What are signs my hard drive is failing?
Signs of your hard drive dying can range from overall slower performance to corrupted data.
Note: It’s important to back up your hard drive as soon as you notice signs that your hard drive is close to failure. Common backup solutions include external hard drives and remote cloud storage.

GPU

What is a GPU?
A graphics processing unit (GPU), or graphics card, receives information from the CPU and then decides how the pixels on the screen should display that information.
Two common types of graphics cards include video graphics array (VGA) which renders 256 colors. Quantum Extended Graphics Array (QXGA), on the other hand, is more high performance and is capable of rendering millions of colors.
How long does a graphics card last on average?
Typically, you should expect your graphics card to last more than 5 years. With that said, the lifespan may depend on if you have a single GPU or dual GPU configuration. A single GPU is more cost-effective and better for casual users. A dual GPU, in contrast, is more expensive but users who need great graphics will enjoy the increased graphics performance.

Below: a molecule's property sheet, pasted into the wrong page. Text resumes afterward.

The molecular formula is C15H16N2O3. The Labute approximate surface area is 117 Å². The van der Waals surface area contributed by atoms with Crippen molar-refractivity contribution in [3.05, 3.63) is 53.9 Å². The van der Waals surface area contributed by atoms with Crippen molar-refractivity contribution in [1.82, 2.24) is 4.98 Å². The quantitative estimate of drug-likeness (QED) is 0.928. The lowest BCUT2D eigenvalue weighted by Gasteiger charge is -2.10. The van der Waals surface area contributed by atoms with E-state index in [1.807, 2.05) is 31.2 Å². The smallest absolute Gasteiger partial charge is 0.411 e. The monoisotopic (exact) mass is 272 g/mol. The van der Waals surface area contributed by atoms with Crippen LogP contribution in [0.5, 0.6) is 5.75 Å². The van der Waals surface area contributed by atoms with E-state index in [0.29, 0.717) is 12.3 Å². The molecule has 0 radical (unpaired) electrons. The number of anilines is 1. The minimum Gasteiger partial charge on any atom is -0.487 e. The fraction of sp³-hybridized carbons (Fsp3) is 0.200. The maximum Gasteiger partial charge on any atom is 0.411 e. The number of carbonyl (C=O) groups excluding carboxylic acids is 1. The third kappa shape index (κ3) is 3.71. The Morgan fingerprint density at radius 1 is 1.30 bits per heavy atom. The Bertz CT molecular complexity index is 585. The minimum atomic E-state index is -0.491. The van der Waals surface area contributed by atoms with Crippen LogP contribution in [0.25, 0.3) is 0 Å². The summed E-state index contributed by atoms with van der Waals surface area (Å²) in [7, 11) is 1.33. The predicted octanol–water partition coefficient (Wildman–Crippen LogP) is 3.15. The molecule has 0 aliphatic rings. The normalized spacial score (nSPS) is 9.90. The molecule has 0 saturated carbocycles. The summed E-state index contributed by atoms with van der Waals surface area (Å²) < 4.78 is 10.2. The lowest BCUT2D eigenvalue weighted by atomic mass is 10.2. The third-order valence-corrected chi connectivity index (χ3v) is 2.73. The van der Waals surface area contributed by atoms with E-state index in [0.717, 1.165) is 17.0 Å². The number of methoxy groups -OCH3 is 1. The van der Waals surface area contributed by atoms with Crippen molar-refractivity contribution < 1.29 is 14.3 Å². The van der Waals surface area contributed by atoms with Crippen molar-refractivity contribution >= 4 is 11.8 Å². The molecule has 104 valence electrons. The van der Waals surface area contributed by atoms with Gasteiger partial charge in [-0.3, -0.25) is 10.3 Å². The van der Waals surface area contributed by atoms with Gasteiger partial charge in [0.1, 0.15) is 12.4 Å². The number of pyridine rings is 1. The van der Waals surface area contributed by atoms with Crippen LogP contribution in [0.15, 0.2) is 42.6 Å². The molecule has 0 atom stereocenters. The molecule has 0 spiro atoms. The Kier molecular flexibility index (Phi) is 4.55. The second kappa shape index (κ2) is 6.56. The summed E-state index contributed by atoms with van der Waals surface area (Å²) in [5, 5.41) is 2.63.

What are signs my GPU is failing?
When random lines or dots appear, or incorrect colors appear on your screen, known as artifacting, it might be time to upgrade your graphics card.
Note: Artifacting can also be a sign that your graphics card is overheating, so check the cooling system before you go straight to upgrading. Prevent overheating by regularly cleaning vents and fans to remove dust buildup.

Final thoughts: invest in quality to start

The best way to ensure you can depend on your laptop or desktop PC is by investing in quality technology from the beginning. The lure of cheap deals is strong but while a cheap PC might be lower cost at the outset, you will likely have to replace it faster than you would if you had spent more money in the first place. HP Store holds a variety of quality, capable computers that can suit a variety of purposes.
And if you shop smart and pay attention to deals, like by signing up here for notifications, you may find a top-quality PC at a bargain price.
Learn more about how to upgrade your laptop or PC to get the most out of an existing computer, and how to customize for highest performance when buying a new laptop on HP® Tech Takes.